“When elephants fight, it’s the grass that gets trampled” (African Proverb). As an educator, it is very important to remember families of children with learning disabilities are constantly in crisis mode. The disabilities affect everyone in the family, even the siblings. The parents of these children may agree on everything, but the child with learning disabilities. They may feel that it is them “against the world.” It is also important to change the multidisciplinary teams to trans disciplinary teams, where all points are taken into consideration and woven together. When addressing behavioral problems, it is important to remember that children with learning disabilities rarely respond to punishment, and they may not understand how their voices and body languages change the message of what is being said.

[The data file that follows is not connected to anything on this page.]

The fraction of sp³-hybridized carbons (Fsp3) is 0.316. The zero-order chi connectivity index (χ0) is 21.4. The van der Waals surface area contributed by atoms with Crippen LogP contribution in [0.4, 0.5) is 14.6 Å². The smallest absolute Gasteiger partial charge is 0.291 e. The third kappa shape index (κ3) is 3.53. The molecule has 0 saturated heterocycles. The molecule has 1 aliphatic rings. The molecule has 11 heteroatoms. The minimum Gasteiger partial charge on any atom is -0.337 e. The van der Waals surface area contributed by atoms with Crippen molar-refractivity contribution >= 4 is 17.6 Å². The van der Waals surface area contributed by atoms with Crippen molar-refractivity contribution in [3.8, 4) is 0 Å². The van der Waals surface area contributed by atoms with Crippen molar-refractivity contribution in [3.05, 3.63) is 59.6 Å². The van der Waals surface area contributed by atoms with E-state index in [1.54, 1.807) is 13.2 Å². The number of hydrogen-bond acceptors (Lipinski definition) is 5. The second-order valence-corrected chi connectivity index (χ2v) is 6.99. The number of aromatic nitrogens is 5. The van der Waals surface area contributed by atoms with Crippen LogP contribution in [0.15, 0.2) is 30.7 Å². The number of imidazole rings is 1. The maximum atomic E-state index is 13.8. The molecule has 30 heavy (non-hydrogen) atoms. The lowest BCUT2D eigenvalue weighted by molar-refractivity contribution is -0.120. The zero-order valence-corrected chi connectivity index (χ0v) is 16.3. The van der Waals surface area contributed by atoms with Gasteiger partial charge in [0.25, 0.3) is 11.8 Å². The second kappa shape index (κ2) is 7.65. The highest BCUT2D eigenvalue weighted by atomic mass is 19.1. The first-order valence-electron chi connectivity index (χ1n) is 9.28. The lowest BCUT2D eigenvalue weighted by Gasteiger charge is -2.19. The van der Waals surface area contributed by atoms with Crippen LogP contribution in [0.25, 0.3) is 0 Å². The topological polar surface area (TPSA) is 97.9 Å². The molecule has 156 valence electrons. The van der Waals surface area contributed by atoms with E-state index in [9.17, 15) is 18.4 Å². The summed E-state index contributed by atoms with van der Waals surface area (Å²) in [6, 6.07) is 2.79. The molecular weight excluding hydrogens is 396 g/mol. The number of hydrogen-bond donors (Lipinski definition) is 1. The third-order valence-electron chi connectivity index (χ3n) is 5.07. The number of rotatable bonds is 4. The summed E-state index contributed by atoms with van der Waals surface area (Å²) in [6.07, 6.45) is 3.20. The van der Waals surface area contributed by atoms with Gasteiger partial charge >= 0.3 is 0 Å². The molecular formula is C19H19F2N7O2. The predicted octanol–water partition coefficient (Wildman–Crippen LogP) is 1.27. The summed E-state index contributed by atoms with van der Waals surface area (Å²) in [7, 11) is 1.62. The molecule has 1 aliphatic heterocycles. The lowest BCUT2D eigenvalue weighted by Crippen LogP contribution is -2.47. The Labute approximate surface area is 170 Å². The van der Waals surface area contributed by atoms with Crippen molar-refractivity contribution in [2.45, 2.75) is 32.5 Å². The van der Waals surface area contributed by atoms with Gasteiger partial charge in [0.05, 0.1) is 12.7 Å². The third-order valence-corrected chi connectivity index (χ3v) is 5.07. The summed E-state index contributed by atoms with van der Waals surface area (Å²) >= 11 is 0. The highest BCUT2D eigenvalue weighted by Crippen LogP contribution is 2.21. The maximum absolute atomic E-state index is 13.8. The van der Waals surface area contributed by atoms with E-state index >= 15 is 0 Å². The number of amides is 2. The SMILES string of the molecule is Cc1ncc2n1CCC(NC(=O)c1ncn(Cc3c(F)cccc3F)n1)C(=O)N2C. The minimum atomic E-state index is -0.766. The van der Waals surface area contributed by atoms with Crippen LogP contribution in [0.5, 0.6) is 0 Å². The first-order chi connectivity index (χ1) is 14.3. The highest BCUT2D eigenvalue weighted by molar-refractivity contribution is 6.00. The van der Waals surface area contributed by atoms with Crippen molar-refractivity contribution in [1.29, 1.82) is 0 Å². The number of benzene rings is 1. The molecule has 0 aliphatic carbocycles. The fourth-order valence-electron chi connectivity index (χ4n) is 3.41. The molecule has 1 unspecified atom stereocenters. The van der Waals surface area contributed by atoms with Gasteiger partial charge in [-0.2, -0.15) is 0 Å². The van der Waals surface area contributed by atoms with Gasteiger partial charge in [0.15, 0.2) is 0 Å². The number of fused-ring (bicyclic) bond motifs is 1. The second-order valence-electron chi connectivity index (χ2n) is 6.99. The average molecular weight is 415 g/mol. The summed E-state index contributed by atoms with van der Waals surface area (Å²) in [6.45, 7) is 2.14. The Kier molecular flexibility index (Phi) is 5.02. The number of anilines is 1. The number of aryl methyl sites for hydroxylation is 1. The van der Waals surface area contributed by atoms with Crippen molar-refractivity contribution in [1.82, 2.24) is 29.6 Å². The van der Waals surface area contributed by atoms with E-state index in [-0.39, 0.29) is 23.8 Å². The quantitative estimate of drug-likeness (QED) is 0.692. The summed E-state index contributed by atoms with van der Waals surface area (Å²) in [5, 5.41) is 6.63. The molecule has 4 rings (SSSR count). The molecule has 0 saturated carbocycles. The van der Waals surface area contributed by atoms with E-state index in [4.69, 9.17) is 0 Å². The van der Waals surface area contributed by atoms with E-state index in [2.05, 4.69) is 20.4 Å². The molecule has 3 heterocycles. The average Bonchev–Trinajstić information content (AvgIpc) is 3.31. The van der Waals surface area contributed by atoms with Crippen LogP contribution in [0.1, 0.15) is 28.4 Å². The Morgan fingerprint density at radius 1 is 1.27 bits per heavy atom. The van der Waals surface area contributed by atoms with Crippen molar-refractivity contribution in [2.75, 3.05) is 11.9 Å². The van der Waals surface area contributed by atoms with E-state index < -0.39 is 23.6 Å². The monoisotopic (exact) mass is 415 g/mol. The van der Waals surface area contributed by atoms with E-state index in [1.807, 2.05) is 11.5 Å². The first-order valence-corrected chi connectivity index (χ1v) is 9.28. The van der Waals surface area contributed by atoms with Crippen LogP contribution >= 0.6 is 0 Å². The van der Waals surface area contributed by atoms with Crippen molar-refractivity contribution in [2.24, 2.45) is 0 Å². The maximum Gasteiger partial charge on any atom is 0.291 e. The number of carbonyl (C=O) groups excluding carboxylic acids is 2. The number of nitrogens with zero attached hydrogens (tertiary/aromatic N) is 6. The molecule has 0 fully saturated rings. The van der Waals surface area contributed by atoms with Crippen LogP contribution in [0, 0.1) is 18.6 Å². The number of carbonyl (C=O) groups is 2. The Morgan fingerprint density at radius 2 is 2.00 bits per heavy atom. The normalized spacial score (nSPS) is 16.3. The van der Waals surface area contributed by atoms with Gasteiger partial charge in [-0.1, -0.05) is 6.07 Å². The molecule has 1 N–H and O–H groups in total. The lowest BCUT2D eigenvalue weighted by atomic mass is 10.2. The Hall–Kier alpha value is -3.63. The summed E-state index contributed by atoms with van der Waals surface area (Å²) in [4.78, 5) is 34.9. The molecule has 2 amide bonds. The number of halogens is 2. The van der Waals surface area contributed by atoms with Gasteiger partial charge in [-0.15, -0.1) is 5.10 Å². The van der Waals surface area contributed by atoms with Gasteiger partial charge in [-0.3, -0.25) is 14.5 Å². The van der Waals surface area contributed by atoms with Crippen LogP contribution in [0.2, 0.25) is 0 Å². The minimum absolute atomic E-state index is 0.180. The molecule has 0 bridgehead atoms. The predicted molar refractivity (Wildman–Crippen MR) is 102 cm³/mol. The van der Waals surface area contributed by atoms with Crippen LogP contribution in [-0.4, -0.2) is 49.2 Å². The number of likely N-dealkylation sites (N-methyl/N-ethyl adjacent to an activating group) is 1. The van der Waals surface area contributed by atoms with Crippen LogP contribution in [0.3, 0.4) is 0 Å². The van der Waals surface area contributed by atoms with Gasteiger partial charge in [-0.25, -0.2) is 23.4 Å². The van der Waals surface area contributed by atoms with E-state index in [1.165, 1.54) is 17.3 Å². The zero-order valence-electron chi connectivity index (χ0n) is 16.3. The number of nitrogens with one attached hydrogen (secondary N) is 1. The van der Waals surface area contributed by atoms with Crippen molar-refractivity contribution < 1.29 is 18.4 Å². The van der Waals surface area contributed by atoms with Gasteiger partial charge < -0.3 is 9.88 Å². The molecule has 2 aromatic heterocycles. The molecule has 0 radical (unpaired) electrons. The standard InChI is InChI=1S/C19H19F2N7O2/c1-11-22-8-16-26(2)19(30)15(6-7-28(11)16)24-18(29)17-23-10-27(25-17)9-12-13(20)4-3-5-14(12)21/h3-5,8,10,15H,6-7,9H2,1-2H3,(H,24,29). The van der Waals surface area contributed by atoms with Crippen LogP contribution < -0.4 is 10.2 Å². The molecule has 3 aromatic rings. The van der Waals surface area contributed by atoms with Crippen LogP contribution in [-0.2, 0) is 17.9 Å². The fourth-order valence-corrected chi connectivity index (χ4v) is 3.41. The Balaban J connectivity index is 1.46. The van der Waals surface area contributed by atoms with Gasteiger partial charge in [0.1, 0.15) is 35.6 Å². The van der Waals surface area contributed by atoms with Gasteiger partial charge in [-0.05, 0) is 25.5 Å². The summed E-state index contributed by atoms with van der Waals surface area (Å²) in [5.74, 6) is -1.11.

Each child with learning disabilities is different from the next; they are different from children without learning disabilities as well. Therefore, there are different approaches to teaching these children, as well as different ways to reach them. There are about 100 different symptoms to learning disabilities. One child can have anywhere from eight to twelve different symptoms. Not all children have the same cluster of learning disabilities; therefore, there is no set way to teach a child with learning disabilities. Though competition is often looked at a positive way to motivate children, it will not motivate a child with learning disabilities. After all, only children who believe that they have a chance of winning will compete. These children also need to believe that it is okay to take risks. Even if they do not succeed, it is okay, and we need to be sure to teach them this. It is important to recognize that these children are often the victims of bullies. Many children with learning disabilities have been picked on their entire lives. These children are normally happy children until they enter school. Once they enter school, their spirits are crushed. School is where children spend the most of their days.